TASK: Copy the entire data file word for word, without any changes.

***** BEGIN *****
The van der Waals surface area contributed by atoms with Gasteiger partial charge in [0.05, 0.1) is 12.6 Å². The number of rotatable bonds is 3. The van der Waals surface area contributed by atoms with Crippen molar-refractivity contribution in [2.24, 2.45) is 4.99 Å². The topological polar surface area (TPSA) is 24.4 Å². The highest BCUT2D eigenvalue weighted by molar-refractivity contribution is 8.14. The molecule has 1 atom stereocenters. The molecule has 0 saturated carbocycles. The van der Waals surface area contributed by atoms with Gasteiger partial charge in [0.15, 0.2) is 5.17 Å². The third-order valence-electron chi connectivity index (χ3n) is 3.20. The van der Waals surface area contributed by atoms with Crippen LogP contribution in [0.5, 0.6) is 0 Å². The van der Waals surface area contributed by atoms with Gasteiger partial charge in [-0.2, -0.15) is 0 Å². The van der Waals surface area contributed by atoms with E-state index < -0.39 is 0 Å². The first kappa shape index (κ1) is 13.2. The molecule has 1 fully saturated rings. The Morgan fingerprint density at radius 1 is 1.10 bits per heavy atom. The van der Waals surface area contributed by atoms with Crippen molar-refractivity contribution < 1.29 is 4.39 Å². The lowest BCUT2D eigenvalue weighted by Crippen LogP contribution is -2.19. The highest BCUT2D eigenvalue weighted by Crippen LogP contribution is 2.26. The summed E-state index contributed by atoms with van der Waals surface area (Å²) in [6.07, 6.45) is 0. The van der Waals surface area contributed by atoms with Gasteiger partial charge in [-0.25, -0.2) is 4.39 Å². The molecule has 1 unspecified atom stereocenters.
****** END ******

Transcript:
The van der Waals surface area contributed by atoms with Gasteiger partial charge in [0.05, 0.1) is 12.6 Å². The number of rotatable bonds is 3. The van der Waals surface area contributed by atoms with Crippen molar-refractivity contribution in [2.24, 2.45) is 4.99 Å². The topological polar surface area (TPSA) is 24.4 Å². The highest BCUT2D eigenvalue weighted by molar-refractivity contribution is 8.14. The molecule has 1 atom stereocenters. The molecule has 0 saturated carbocycles. The van der Waals surface area contributed by atoms with Gasteiger partial charge in [0.15, 0.2) is 5.17 Å². The third-order valence-electron chi connectivity index (χ3n) is 3.20. The van der Waals surface area contributed by atoms with Crippen LogP contribution in [0.5, 0.6) is 0 Å². The van der Waals surface area contributed by atoms with Gasteiger partial charge in [-0.2, -0.15) is 0 Å². The van der Waals surface area contributed by atoms with E-state index < -0.39 is 0 Å². The first kappa shape index (κ1) is 13.2. The molecule has 1 fully saturated rings. The Morgan fingerprint density at radius 1 is 1.10 bits per heavy atom. The van der Waals surface area contributed by atoms with Crippen molar-refractivity contribution < 1.29 is 4.39 Å². The lowest BCUT2D eigenvalue weighted by Crippen LogP contribution is -2.19. The highest BCUT2D eigenvalue weighted by Crippen LogP contribution is 2.26. The summed E-state index contributed by atoms with van der Waals surface area (Å²) in [6.07, 6.45) is 0. The van der Waals surface area contributed by atoms with Gasteiger partial charge in [-0.25, -0.2) is 4.39 Å². The molecule has 1 unspecified atom stereocenters.